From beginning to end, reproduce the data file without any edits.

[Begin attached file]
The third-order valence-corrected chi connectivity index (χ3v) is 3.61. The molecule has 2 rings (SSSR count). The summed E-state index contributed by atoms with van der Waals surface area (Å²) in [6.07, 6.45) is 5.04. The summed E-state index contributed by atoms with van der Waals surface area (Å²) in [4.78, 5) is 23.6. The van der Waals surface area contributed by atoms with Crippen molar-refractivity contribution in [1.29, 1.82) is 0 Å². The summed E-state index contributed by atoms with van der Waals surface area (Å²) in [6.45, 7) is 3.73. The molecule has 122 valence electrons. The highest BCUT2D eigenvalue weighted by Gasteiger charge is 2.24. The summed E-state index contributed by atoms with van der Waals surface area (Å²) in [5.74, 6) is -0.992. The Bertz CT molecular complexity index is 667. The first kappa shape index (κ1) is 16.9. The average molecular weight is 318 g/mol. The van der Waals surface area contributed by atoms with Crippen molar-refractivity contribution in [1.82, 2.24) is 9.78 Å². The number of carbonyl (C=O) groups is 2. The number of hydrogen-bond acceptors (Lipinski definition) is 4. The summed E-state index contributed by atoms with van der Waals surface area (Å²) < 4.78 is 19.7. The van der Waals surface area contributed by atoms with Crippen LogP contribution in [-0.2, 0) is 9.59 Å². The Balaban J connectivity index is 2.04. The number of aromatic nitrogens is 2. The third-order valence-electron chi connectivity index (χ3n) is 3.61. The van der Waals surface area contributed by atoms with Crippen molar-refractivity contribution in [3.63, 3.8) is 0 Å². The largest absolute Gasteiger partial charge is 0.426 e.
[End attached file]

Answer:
The third-order valence-corrected chi connectivity index (χ3v) is 3.61. The molecule has 2 rings (SSSR count). The summed E-state index contributed by atoms with van der Waals surface area (Å²) in [6.07, 6.45) is 5.04. The summed E-state index contributed by atoms with van der Waals surface area (Å²) in [4.78, 5) is 23.6. The van der Waals surface area contributed by atoms with Crippen molar-refractivity contribution in [1.29, 1.82) is 0 Å². The summed E-state index contributed by atoms with van der Waals surface area (Å²) in [6.45, 7) is 3.73. The molecule has 122 valence electrons. The highest BCUT2D eigenvalue weighted by Gasteiger charge is 2.24. The summed E-state index contributed by atoms with van der Waals surface area (Å²) in [5.74, 6) is -0.992. The Bertz CT molecular complexity index is 667. The first kappa shape index (κ1) is 16.9. The average molecular weight is 318 g/mol. The van der Waals surface area contributed by atoms with Crippen molar-refractivity contribution in [1.82, 2.24) is 9.78 Å². The number of carbonyl (C=O) groups is 2. The number of hydrogen-bond acceptors (Lipinski definition) is 4. The summed E-state index contributed by atoms with van der Waals surface area (Å²) < 4.78 is 19.7. The van der Waals surface area contributed by atoms with Crippen LogP contribution in [-0.2, 0) is 9.59 Å². The Balaban J connectivity index is 2.04. The number of aromatic nitrogens is 2. The third-order valence-electron chi connectivity index (χ3n) is 3.61. The van der Waals surface area contributed by atoms with Crippen molar-refractivity contribution in [3.63, 3.8) is 0 Å². The largest absolute Gasteiger partial charge is 0.426 e.